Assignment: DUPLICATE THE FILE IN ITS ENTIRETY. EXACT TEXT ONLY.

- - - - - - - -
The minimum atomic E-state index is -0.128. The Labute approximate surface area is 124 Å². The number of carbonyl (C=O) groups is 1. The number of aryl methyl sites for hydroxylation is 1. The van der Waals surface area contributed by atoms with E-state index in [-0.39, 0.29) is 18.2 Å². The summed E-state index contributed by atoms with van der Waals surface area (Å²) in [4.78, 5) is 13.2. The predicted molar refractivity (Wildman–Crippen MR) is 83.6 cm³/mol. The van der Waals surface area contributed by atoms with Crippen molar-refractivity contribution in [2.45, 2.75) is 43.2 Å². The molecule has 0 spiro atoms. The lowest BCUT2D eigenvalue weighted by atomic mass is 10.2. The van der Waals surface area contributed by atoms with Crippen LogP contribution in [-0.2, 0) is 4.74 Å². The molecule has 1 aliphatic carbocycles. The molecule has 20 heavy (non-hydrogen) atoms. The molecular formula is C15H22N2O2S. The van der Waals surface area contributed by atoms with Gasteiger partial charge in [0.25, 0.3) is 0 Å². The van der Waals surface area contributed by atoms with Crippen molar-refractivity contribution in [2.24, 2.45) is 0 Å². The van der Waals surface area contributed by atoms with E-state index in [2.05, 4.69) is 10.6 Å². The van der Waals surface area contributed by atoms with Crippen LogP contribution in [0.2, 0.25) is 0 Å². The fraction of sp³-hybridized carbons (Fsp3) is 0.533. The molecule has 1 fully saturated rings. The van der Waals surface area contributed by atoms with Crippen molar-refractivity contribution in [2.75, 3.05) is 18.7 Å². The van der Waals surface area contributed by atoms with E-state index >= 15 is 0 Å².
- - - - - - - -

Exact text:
The minimum atomic E-state index is -0.128. The Labute approximate surface area is 124 Å². The number of carbonyl (C=O) groups is 1. The number of aryl methyl sites for hydroxylation is 1. The van der Waals surface area contributed by atoms with E-state index in [-0.39, 0.29) is 18.2 Å². The summed E-state index contributed by atoms with van der Waals surface area (Å²) in [4.78, 5) is 13.2. The predicted molar refractivity (Wildman–Crippen MR) is 83.6 cm³/mol. The van der Waals surface area contributed by atoms with Crippen molar-refractivity contribution in [2.45, 2.75) is 43.2 Å². The molecule has 0 spiro atoms. The lowest BCUT2D eigenvalue weighted by atomic mass is 10.2. The van der Waals surface area contributed by atoms with Crippen LogP contribution in [-0.2, 0) is 4.74 Å². The molecule has 1 aliphatic carbocycles. The molecule has 20 heavy (non-hydrogen) atoms. The molecular formula is C15H22N2O2S. The van der Waals surface area contributed by atoms with Gasteiger partial charge in [0.25, 0.3) is 0 Å². The van der Waals surface area contributed by atoms with Crippen molar-refractivity contribution in [2.24, 2.45) is 0 Å². The van der Waals surface area contributed by atoms with E-state index in [2.05, 4.69) is 10.6 Å². The van der Waals surface area contributed by atoms with Crippen LogP contribution in [0.2, 0.25) is 0 Å². The fraction of sp³-hybridized carbons (Fsp3) is 0.533. The molecule has 1 fully saturated rings. The van der Waals surface area contributed by atoms with Crippen molar-refractivity contribution in [2.75, 3.05) is 18.7 Å². The van der Waals surface area contributed by atoms with E-state index >= 15 is 0 Å².